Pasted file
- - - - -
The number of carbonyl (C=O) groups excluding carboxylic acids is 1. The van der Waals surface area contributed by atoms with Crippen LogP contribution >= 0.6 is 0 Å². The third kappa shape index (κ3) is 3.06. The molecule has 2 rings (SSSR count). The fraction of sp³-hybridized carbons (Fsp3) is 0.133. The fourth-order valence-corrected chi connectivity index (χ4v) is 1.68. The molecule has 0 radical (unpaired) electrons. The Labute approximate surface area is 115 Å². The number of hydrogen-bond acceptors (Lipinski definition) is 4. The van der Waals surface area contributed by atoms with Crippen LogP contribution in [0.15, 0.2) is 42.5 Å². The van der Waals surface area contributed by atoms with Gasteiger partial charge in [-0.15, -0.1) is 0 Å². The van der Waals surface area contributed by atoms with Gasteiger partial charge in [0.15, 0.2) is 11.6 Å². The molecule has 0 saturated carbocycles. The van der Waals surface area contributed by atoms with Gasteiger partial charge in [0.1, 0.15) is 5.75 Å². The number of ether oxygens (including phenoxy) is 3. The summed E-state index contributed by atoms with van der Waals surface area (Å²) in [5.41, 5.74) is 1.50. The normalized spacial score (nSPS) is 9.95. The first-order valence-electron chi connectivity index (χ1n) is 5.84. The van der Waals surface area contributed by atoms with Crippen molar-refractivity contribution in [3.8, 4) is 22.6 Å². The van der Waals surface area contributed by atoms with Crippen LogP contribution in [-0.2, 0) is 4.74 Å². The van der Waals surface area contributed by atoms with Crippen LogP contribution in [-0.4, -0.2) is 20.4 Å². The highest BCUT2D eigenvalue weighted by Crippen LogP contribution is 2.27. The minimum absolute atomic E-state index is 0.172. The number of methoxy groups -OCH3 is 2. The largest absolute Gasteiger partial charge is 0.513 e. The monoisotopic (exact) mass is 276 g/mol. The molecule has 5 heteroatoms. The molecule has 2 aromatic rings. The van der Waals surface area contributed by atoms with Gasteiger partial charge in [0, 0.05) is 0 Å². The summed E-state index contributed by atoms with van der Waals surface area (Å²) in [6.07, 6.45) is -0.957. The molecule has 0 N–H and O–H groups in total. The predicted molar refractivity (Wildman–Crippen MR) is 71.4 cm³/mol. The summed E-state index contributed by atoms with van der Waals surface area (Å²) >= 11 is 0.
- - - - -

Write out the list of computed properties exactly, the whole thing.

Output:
The number of carbonyl (C=O) groups excluding carboxylic acids is 1. The van der Waals surface area contributed by atoms with Crippen LogP contribution >= 0.6 is 0 Å². The third kappa shape index (κ3) is 3.06. The molecule has 2 rings (SSSR count). The fraction of sp³-hybridized carbons (Fsp3) is 0.133. The fourth-order valence-corrected chi connectivity index (χ4v) is 1.68. The molecule has 0 radical (unpaired) electrons. The Labute approximate surface area is 115 Å². The number of hydrogen-bond acceptors (Lipinski definition) is 4. The van der Waals surface area contributed by atoms with Crippen LogP contribution in [0.15, 0.2) is 42.5 Å². The van der Waals surface area contributed by atoms with Gasteiger partial charge in [-0.15, -0.1) is 0 Å². The van der Waals surface area contributed by atoms with Gasteiger partial charge in [0.15, 0.2) is 11.6 Å². The molecule has 0 saturated carbocycles. The van der Waals surface area contributed by atoms with Gasteiger partial charge in [0.1, 0.15) is 5.75 Å². The number of ether oxygens (including phenoxy) is 3. The summed E-state index contributed by atoms with van der Waals surface area (Å²) in [5.41, 5.74) is 1.50. The normalized spacial score (nSPS) is 9.95. The first-order valence-electron chi connectivity index (χ1n) is 5.84. The van der Waals surface area contributed by atoms with Crippen molar-refractivity contribution in [3.8, 4) is 22.6 Å². The van der Waals surface area contributed by atoms with Crippen LogP contribution in [-0.2, 0) is 4.74 Å². The van der Waals surface area contributed by atoms with Crippen LogP contribution in [-0.4, -0.2) is 20.4 Å². The highest BCUT2D eigenvalue weighted by Crippen LogP contribution is 2.27. The minimum absolute atomic E-state index is 0.172. The number of methoxy groups -OCH3 is 2. The largest absolute Gasteiger partial charge is 0.513 e. The monoisotopic (exact) mass is 276 g/mol. The molecule has 5 heteroatoms. The molecule has 2 aromatic rings. The van der Waals surface area contributed by atoms with Gasteiger partial charge in [0, 0.05) is 0 Å². The summed E-state index contributed by atoms with van der Waals surface area (Å²) in [6.07, 6.45) is -0.957. The molecule has 0 N–H and O–H groups in total. The predicted molar refractivity (Wildman–Crippen MR) is 71.4 cm³/mol. The summed E-state index contributed by atoms with van der Waals surface area (Å²) >= 11 is 0.